SINO-INDIAN RELATIONS: Competition or Cooperation?

Despite protests by the Chinese government, the Tibetan spiritual leader Dalai Lama went ahead with plans to visit a heavily militarized Tibetan Buddhist area in northeast India in November 2009, which is the focus of an intense territorial dispute between China and India.



Dalai Lama had re-iterated that he did not want to be the cause for escalation of tensions between India and China, the former being his host for past six decades. This visit had ignited the Sino-Indian border dispute and could risk making this region the proxy battleground where both India and China seek to proclaim their respective sovereignty. Dalai Lama’s recent visits and public appearances in different non-political events in India have once again irked the Chinese officials who believe that India is inciting anti-Chinese sentiments leading to cancellation of high-profile talks at the governmental levels.

Tension had slowly been building up between the two Asian giants, with media commentators further inciting the divergence of opinions. There have been wide-spread speculations regarding Chinese intentions to wage war on India, which is unlikely in the current scenario. Reports had also appeared in Chinese state media alleging that India was moving troops and fighter aircraft to the northeast, specifically into Sikkim and Arunachal Pradesh.

The Sino-Indian border dispute continues to remain a cause of slightly greater concern as the two countries have been in mutually antagonistic and unchanging positions for decades. There also seems to be a lack of genuine diplomatic initiative to resolve the tension and a growing differential in comprehensive national power which increasingly favours China.[1]

Meeting his Chinese counter-part, Wen Jiabao on the sidelines of the ASEAN Summit in Hanoi on 28-29 October, 2010, the Indian Prime Minister Dr. Manmohan Singh set the tone by commenting that “China’s rise is a fact of life”, implying that China has to be engaged, and not contained, thoughtfully and imaginatively; China needed to be respected and not suspected, trusted and not doubted. Referring to Prime Minister Dr. Manmohan Singh, the Indian Foreign Secretary Ms. Nirupama Rao said that dealing with a “peaceful rise of China requires close analysis, study and understanding”.[2]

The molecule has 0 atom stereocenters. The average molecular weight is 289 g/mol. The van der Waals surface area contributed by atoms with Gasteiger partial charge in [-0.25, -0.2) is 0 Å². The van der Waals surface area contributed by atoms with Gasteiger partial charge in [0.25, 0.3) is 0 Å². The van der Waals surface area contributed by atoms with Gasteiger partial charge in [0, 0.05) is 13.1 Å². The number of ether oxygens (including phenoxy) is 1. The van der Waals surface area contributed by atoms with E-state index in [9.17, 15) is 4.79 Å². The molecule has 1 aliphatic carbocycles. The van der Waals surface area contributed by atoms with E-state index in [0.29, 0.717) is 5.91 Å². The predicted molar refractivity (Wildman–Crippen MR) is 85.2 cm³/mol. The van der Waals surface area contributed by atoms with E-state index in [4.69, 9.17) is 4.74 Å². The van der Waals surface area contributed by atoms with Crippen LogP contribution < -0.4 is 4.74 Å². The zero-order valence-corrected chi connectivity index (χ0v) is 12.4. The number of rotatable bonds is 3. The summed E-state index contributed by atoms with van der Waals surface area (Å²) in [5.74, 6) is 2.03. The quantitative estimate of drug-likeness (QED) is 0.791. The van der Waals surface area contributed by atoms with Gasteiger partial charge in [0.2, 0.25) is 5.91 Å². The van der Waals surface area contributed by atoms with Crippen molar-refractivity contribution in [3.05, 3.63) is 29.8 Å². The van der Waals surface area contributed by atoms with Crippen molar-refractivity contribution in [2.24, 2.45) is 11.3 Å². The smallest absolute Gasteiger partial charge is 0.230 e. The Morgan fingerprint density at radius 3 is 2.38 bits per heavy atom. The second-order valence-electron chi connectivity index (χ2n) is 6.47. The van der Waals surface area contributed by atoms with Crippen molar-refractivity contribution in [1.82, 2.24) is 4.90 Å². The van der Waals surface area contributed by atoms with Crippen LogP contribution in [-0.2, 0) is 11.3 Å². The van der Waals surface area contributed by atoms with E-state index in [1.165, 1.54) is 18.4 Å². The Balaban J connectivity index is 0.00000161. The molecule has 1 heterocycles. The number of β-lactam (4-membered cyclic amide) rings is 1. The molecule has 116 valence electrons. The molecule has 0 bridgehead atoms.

But the world has taken little notice of the rising border tensions and sharpening geopolitical rivalry between the two giants that represent competing political and social models of development. Even though China and India have more than 20-years track record of cooperation, both countries have ample justification for being cautious. On the one hand, US hegemony and greater US involvement in Asia may push the two neighbours toward even more cooperation. On the other hand, the degree to which one nation perceives the other as a threat could encourage closer ties with the United States. According to the United States National Intelligence Council Report on emerging global trends, by 2015, international community will have to confront the military, political and economic dimensions of the rise of China and India.  How these two countries manage their relationship will have a tremendous impact on peace and stability in the regional and, increasingly, global context. Against this backdrop of a changing international environment, the two Asian powers find themselves locked into what Barry Buzan has called the “security complex” within which they are expected to manage their rivalry and develop ties of cooperation.[3] Historical evidence shows that although China has been a major security concern for India, the Chinese were less wary of India and concentrated more on the pattern of superpower rivalry existing between the United States and the former Soviet Union during the Cold War.

After years of cold peace, mistrust and hostility since the Sino-Indian border clashes in 1962, the demands of realpolitik and pragmatism in policy-making transformed one of Asia’s most important relationships – bilateral ties between India and China. The end of the Cold War witnessed the development of two defining characteristics in the security environment of the Asia-Pacific region: First, the United States has become the only superpower in the world today. It is also the most important external power in Asia, and plays a key role in Asian security; Second, old rivals, China and India have emerged as strong regional powers, as evidenced by impressive economic growth, the development of nuclear arsenals, and demonstrated ambitions for respective influences in the Pacific and South Asian regions.


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downloadbutton3Published in Political Reflection Magazine (PR) Vol. 3  No. 1

* Ananya Chatterjee is a PhD candidate at the University of Reading.

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